14 May 2008

Teen depression out of control

A US survey shows that more than two million teenagers suffered a serious bout of depression in the past year, and South African experts say local figures are disturbingly similar.

More than two million US teenagers have suffered a serious bout of depression in the past year, including nearly 13 percent of girls, according to a federal government survey. And although SA doesn't have the statistics to compare, experts warn that the figures are worryingly similar.

Dr Frans Korb (psychiatrist and board member of the South African Anxiety and Depression Group), said, "South Africa has no definite statistics on the prevalence of depression and suicide amongst teenagers, but it is definitely a problem and estimates put the figures on a par with Western world findings."

The US survey showed that on average, 8.5 percent of adolescents aged 12 to 17 described having had a major depressive episode in the previous year, the Substance Abuse and Mental Health Services Administration reported.

Gender plays role in depression
But there were 'striking differences' by sex, with 12.7 percent of girls and 4.6 percent of boys affected.

In South Africa, however, Korb claimed that while the ratio of girls versus boys who commit suicide is a relatively similar proportion, depression amongst girls is almost twice as common.

Depression is the leading cause of suicide, which in turn is the third-leading cause of death for 15 to 24-year-olds in the United States.

"Combined 2004 to 2006 data show that rates of past year major depressive episodes among youths aged 12 to 17 generally increased with increasing age," the researchers wrote.

Korb said this was also the case in SA. "There are peaks during adolescence in depression and suicide rates. These peaks also occur in the late 20s - 30s, for women during menopause and again at retirement age," he said.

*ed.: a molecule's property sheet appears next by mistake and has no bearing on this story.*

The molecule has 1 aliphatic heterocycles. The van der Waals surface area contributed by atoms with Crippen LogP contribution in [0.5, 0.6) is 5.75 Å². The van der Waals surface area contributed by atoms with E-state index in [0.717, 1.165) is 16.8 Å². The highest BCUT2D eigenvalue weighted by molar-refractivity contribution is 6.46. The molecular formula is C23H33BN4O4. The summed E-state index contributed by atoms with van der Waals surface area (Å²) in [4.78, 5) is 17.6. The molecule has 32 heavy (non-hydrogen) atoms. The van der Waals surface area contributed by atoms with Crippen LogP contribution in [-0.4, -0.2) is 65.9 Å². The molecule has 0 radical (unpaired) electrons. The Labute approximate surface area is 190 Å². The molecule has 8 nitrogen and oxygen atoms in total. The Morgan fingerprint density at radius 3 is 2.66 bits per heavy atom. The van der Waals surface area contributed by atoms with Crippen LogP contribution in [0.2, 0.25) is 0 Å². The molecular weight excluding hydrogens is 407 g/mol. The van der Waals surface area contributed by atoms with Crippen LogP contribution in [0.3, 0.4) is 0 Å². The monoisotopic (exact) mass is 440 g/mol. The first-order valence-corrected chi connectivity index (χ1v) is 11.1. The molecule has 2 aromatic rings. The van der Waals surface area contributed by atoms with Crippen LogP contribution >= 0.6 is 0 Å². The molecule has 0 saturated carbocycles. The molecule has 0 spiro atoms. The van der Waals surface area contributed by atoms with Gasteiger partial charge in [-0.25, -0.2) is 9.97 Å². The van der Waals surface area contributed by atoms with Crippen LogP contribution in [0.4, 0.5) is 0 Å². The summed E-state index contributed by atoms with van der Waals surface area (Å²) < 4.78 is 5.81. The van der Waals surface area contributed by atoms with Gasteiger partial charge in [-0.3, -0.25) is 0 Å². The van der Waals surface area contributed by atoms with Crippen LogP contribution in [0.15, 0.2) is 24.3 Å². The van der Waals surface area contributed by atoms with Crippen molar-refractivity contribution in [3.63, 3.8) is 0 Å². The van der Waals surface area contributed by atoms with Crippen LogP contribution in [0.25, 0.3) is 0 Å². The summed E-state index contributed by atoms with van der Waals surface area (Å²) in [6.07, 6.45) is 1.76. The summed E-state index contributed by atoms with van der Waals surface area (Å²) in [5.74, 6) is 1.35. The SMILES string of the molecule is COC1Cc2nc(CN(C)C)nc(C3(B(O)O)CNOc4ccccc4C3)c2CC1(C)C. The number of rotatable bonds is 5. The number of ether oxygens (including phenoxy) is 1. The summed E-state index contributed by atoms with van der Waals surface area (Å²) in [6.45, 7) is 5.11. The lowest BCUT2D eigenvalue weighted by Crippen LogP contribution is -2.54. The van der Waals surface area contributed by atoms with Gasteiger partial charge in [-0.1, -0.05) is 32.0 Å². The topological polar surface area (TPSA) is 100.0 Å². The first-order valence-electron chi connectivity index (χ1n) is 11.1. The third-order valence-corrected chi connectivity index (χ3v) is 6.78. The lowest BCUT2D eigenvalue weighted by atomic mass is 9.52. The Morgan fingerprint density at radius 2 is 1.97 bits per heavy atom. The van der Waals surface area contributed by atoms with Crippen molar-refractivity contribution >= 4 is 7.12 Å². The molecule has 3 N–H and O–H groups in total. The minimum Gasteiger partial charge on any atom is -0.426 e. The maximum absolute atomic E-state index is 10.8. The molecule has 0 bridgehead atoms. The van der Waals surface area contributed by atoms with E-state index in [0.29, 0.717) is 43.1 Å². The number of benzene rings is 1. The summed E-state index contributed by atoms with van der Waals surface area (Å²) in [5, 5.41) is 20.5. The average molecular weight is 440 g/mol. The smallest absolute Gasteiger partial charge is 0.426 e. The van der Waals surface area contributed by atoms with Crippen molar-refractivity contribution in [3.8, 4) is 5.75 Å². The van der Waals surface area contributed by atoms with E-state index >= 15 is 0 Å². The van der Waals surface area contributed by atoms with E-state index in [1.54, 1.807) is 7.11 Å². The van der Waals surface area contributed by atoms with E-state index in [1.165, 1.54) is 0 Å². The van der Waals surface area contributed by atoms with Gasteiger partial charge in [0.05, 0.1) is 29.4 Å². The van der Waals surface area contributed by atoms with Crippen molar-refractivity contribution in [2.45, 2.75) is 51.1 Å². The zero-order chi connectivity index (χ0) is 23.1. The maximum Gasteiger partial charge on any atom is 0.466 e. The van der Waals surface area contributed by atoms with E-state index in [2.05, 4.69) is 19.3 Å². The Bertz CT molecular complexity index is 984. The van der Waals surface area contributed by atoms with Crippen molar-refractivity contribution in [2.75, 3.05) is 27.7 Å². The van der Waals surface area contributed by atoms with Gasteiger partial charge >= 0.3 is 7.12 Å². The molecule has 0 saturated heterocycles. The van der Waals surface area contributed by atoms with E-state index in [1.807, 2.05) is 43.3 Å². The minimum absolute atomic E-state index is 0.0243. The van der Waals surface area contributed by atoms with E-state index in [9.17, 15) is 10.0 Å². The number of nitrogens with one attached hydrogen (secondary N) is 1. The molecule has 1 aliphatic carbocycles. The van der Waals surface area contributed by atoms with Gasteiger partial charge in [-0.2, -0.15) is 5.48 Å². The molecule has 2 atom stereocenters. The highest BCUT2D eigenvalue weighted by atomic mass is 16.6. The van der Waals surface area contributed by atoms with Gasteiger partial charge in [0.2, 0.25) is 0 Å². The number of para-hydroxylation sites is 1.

How the US study was done
Researchers at SAMHSA and RTI International in Research Triangle Park, North Carolina, prepared the report using data from the National Survey on Drug Use and Health.

More than 67 700 youths aged 12 to 17 answered questions about mood and depression. They were also asked to rate how depression affected them using the Sheehan Disability Scale, which measures impact on family, friends, chores at home, work and school.

They defined a major depressive episode as two weeks or longer of depressed mood or loss of interest or pleasure, and at least four other symptoms such as problems with sleep, energy, concentration or self-image.

Depression affects ability to function
Nearly half of the teenagers who had major depression said it severely impaired their ability to function in at least one of the areas on the disability scale.

The worst cases were unable to carry out normal activities for an average of 58 days in the past year.

What parents can do to help
"Fortunately, depression responds very well to early intervention and treatment," SAMHSA Administrator Terry Cline said. He added, "Parents concerned about their child's mental health should seek help with the same urgency as with any other medical condition. Appropriate mental health care can help their child recover and thrive."

Korb agreed with this and added that it was imperative parents and their children learn to "communicate effectively so the child knows that when he approaches his parents with a problem he will be taken seriously, and can trust they will listen and recognise when their child is in distress and seek help."

"I believe true communication is vital if this problem is going to be addressed correctly," he said.

(Reuters Health, Dr Frans Korb, psychiatrist and board member of Sadag, May 2008)

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Depression expert

Michael Simpson has been a senior psychiatric academic, researcher, and Professor in several countries, having worked at London University in the UK; McMaster University in Canada; Temple University in Philadelphia, USA.; and the University of Natal in South Africa.

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